SOUTH STREAM: NO FINISH
Serbian Deputy Prime Minister Zorana Mihajlovic said Tuesday that "the freezing" of the South Stream pipeline project was a problem for Serbia.
She then added that she "still did not think it meant a real end to South Stream."
"Serbia has neither done anything bad or wrong nor caused such a decision to be made by Russian officials - to stop the construction of South Stream. On the contrary, we did everything we had been asked to do to have it built, as to us, it is a matter of energy security," Mihajlovic said at an extraordinary meeting held at the Serbian government.
Mijhalovic announced meeting with experts in the Serbian government on Friday to decide about next moves concerning the South Stream project.
The deputy prime minister pointed out that Serbia was too small a country to make any moves that could influence anything in relation to the grand international infrastructure project and it would wait for further negotiations between Russia and the EU and behave in accordance with their agreements.
Commenting on the European Commission's decision to continue South Stream talks with the countries participating in the project on December 9, Mihajlovic said that European companies were greatly interested in the project, observing that some German companies had invested a lot of money in manufacturing pipes for the pipeline.
Mihajlovic expects the December 9 meeting to yield an agreement on the issue.
"We need to wait for seven to 10 days and see if a deal will be made, but Serbia has to have several alternatives for security of gas supply," she said.
Speaking about alternative gas supplies, Mihajlovic pointed to the Nis-Dimitrovgrad interconnection, which should make it possible to connect via Bulgaria to the future gas pipeline from Russia to Turkey and the gas terminal in the Greek port of Alexandroupoli.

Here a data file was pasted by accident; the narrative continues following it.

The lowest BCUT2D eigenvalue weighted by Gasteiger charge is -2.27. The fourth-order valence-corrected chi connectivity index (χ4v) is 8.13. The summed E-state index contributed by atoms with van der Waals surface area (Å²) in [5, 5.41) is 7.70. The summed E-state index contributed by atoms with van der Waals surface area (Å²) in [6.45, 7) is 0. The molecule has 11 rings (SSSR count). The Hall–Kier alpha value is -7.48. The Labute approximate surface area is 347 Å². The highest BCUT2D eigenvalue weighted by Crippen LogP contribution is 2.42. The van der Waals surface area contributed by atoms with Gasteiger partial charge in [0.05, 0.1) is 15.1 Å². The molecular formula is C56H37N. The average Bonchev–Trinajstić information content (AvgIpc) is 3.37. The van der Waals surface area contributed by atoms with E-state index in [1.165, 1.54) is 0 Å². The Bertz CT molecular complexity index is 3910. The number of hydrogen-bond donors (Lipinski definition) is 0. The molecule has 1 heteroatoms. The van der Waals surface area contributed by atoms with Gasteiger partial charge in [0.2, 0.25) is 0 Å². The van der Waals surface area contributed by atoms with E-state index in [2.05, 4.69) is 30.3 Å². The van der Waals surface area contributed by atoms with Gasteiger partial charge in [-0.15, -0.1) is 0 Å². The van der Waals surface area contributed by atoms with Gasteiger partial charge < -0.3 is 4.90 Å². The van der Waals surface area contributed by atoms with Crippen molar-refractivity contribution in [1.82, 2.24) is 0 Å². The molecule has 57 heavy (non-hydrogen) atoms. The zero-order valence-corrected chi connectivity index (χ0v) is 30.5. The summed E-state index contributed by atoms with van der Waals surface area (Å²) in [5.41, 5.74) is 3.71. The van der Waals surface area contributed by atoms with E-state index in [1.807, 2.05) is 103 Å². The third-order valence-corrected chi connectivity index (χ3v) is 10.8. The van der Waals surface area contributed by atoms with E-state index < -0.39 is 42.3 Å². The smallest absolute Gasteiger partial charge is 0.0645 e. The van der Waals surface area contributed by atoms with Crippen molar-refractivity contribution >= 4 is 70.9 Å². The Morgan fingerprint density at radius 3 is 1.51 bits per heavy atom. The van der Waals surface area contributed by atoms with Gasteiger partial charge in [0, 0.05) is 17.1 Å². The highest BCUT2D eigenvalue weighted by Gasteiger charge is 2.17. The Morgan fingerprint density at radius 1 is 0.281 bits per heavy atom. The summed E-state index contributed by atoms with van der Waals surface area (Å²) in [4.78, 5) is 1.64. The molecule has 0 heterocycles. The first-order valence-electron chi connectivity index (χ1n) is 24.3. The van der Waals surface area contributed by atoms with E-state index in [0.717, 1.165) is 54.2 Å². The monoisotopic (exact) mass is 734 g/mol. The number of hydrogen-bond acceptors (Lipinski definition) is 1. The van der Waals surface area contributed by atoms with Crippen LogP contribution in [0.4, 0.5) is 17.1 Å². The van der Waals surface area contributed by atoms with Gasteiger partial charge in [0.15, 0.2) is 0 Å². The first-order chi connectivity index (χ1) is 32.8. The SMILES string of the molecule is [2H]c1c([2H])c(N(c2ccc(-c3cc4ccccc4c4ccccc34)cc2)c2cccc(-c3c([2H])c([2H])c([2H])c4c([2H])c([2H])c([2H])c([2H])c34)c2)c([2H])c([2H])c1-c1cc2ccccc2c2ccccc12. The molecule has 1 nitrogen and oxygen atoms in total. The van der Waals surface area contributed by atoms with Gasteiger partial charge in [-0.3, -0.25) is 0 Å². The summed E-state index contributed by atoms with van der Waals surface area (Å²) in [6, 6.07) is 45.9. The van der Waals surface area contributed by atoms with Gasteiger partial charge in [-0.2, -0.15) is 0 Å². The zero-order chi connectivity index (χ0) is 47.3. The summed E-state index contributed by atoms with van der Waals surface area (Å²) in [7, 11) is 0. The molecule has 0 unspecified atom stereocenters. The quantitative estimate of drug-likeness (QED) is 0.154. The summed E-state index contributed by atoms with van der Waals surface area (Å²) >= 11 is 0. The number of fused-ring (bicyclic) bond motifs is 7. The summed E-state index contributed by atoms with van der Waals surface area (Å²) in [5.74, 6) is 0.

Asked whether Russia's decision to stop the South Stream project would entail any political consequences, Mihajlovic said that Serbia would certainly not introduce any sanctions against Russia and that Serbia was not in position to seek any compensation in money Russia for not fulfilling part of the Energy Agreement with the country.
"The Energy Agreement was written it such a way that this is not possible," said Mihajlovic.
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REUTERS - Brent crude futures LCOc1 were down 72 cents at $61.49 per barrel at 1020 GMT, having fallen by 1.5 percent on Tuesday, its largest one-day drop in a month. U.S. West Texas Intermediate (WTI) crude CLc1 was at $55.12 per barrel, down 58 cents.
BLOOMBERG - Prices dropped during the session as the International Energy Agency said the recent recovery in oil prices, coupled with milder-than-normal winter weather, is slowing demand growth. The worsening outlook for consumption dampened some of the enthusiasm that OPEC and its allies will extend supply curbs.
Global energy needs rise more slowly than in the past but still expand by 30% between today and 2040. This is the equivalent of adding another China and India to today’s global demand.
Product exports have grown significantly over the past several years and are expected to continue to grow as Russian refineries add capacity to produce more high-quality products.